It is desirable to provide a hyperthermic temperature gradient sensing probe which is relatively inexpensive to manufacture. It is also desirable to provide a probe that is inexpensive to use, accurate and that may be discarded after use to reduce the cost of after treatment handling.

SUMMARY OF THE INVENTION

It is an object of the present invention to provide a temperature gradient sensing probe for use in a hyperthermic treatment process.

It is another object of the present invention to provide a relatively inexpensive temperature gradient sensing probe for use in a hyperthermic treatment process which is relatively easy to manufacture.

The present invention concerns a panel connector for securely connecting an edge connector of a temperature gradient sensing probe having a support shaft to a monitoring circuit. The panel connector includes a base having a top side containing a support shaft receiving channel therein. A plurality of resilient electrical contacts formed from a first conductive material reside on the top side of the base. At least one resilient electrical contact formed from a second conductive material, which is dissimilar from the first conductive material, also resides on the top side of the base. The connector is provided with a means, such as a cover, for clamping the edge connector and the support shaft of the temperature sensing probe in the connector. The connector also includes a means for connecting the resilient contacts to a monitoring circuit.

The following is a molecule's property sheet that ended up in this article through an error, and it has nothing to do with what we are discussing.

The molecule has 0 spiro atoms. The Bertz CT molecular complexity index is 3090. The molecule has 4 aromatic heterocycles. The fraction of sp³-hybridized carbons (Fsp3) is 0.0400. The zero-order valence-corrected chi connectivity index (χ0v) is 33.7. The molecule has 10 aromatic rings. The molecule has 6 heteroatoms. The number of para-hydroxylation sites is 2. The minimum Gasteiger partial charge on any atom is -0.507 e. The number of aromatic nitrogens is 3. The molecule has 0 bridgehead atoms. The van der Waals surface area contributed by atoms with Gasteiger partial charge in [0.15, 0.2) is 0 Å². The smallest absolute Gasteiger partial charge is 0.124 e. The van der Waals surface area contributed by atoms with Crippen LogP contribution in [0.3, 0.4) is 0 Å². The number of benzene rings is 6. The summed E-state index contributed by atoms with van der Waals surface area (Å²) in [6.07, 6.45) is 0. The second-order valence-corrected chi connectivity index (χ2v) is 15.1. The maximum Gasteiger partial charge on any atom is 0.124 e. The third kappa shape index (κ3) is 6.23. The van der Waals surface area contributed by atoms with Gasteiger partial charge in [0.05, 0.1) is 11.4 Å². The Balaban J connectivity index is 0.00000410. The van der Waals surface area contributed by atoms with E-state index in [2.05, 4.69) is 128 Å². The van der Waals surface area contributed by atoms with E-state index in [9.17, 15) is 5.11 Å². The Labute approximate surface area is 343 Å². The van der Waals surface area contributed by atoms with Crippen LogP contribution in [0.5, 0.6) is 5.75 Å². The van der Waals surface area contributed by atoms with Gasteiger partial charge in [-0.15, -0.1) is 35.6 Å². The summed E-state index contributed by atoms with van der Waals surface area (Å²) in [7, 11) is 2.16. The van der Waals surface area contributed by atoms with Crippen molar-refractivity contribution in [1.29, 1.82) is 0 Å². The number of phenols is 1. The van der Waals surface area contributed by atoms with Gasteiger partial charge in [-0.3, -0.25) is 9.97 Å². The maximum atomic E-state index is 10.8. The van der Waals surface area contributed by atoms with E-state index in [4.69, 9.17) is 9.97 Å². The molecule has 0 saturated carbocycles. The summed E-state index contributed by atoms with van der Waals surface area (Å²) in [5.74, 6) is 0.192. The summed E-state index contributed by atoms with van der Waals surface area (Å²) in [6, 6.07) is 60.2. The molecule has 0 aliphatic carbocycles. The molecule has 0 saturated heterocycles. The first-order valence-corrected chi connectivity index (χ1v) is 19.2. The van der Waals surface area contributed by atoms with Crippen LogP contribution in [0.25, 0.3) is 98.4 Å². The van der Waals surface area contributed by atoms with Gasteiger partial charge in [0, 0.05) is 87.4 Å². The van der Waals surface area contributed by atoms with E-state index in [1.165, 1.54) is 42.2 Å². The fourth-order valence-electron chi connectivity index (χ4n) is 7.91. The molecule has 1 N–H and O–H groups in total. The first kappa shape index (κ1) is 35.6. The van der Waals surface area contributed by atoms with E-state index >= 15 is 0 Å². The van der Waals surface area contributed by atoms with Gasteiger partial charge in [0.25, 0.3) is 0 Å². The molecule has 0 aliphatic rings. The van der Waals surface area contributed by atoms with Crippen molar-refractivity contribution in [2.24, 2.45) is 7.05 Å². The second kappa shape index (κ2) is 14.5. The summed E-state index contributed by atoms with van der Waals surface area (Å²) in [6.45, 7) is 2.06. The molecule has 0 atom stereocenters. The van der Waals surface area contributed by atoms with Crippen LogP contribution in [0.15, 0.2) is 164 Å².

BRIEF DESCRIPTION OF THE DRAWINGS

The drawings, not drawn to scale, include:

FIG. 1A is a perspective view of a printed circuit thermocouple array containing five conductive junctions that may be used in the present invention;

FIG. 1B is a plan view of the printed circuit thermocouple array illustrating the conductive paths formed of two dissimilar materials;

FIG. 1C is a partial cross-sectional view of the printed circuit thermocouple array taken at one of the conductive junctions;

FIGS. 1D and 1E are plan views of alternative printed circuit thermocouple arrays that may be used in the present invention;

FIG. 2A is a perspective view of a first general embodiment of the temperature gradient sensing probe of the present invention which is useful for measuring temperature gradients in tissue undergoing a hyperthermic treatment;

FIG. 2B is a longitudinal cross-sectional view of the temperature gradient sensing probe illustrated in FIG. 2A;

FIG. 2C is a transverse cross-sectional view of the temperature gradient sensing probe illustrated in FIG. 2A;

FIG. 2D is a transverse cross-sectional view of an alternative notch configuration for the embodiment of FIG. 2A;

FIG. 3A is a perspective view of second general embodiment of the temperature gradient sensing probe;

FIG. 3B is a transverse cross-sectional view of the embodiment illustrated in FIG. 3A;

FIG. 4A is a perspective view of a third general embodiment of the present invention;

FIG. 4B is a transverse cross-sectional view of the third general embodiment illustrated in FIG. 4A;